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Significant success achieved in broadband initiative

Garfield County is a leader in the state for middle-mile internet infrastructure

April 17, 2024

Garfield County has nearly completed the first two parts of a three-phase initiative to bring more reliable, robust, and affordable internet service to the citizens of Garfield County. The county’s efforts to advance strong internet service to households and businesses aligns with the Board of County Commissioners’ policy directives and project goals for 2024 and is a key component of the county’s economic department portfolio.

Diane Kruse, chief executive officer for consultant NEO Connect, told the board that the broadband initiative is on pace to meet several broadband goals. These include providing service for roughly 4,000 homes in Garfield County that had no internet access and facilitating investment to increase competition in the area at extremely robust service levels with broadband fiber to the home.

“We recommended some good policies that the county, as well as the cities and towns, adopted,” she said. “We suggested a public-private partnership to work with internet service providers (ISPs) and to potentially target grant funding.”

Another goal is to improve “middle-mile” infrastructure between the communities to bolster the “internet supply.” In 2022 and ’23, utilizing Department of Local Affairs (DOLA) grants, Garfield County partnered with Region 10 to establish carrier neutral locations (CNLs) along Interstate 70 to help expand the middle-mile infrastructure. Region 10 leverages resources to help provide affordable, high-speed internet service to Western Slope communities.

“All of that work has laid an excellent foundation for what is happening this year,” Kruse said. “The county can be a facilitator to pursue grant funding (not as an applicant) for really robust gigabit-enabled broadband services for those 4,000 homes that have no service today, and also for a potential partnership for cities and towns to improve their broadband services within their communities.”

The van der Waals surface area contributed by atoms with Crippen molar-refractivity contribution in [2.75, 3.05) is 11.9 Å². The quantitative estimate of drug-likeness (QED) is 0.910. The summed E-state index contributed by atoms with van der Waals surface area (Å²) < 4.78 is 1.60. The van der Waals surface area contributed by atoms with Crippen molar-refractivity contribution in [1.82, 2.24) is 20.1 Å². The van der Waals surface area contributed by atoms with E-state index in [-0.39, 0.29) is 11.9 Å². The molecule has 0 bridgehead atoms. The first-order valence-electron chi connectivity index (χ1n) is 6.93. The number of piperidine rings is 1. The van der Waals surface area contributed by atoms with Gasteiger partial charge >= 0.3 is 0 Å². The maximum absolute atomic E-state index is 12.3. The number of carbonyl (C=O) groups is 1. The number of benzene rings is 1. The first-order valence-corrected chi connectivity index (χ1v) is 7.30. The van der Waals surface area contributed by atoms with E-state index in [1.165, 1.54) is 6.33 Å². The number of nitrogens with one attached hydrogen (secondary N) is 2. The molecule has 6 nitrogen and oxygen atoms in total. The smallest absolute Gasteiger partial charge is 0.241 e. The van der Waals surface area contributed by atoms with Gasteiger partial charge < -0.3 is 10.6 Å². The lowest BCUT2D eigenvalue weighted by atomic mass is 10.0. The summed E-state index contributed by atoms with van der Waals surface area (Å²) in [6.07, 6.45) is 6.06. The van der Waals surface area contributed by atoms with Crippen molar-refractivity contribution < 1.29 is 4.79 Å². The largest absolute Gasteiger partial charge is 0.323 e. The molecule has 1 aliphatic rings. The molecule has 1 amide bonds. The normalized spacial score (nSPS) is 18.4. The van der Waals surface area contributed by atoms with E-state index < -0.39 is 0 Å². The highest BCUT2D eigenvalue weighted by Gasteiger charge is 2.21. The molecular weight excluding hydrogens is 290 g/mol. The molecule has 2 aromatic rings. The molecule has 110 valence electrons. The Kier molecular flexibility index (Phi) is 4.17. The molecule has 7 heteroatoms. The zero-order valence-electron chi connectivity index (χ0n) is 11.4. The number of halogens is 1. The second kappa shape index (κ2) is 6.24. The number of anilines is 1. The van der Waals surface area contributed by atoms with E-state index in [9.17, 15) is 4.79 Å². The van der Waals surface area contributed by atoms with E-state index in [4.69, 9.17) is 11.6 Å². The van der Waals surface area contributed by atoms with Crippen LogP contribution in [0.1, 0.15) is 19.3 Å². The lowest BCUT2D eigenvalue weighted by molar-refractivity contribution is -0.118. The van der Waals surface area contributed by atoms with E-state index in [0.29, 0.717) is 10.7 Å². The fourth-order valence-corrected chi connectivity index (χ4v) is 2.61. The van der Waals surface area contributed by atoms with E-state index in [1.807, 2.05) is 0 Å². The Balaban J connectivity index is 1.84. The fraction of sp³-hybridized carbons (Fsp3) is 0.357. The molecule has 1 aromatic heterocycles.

The board’s policy directives and project goals include continued partnership with Region 10 and local communities to implement service throughout the Colorado River Valley and to encourage ISPs to provide service to non-served customers throughout the region in phase III of the project.

Phase II nearly complete
Phase I of the project saw CNL facilities (secure data centers) built in Glenwood Springs and Rifle. Phase II expanded that infrastructure to include construction of CNLs in New Castle, Silt, and Parachute, and establishing access to large internet hubs in Denver and Salt Lake City. All locations are being connected to the Colorado Department of Transportation (CDOT) fiber lines under Interstate 70, and the work is slated for completion this summer.

“This allows very robust, abundant broadband,” Kruse said. “We’re talking about terabit capacity for these facilities, and it is something that the ISPs can use to offer services to end users within the county. … It is also affordable; having access to internet is often the largest expense an ISP has on their profit and loss (P&L) statement. With our partnership to Region 10, we’re lowering that barrier to entry and lowering that very expensive cost, making it affordable for them to serve the communities.”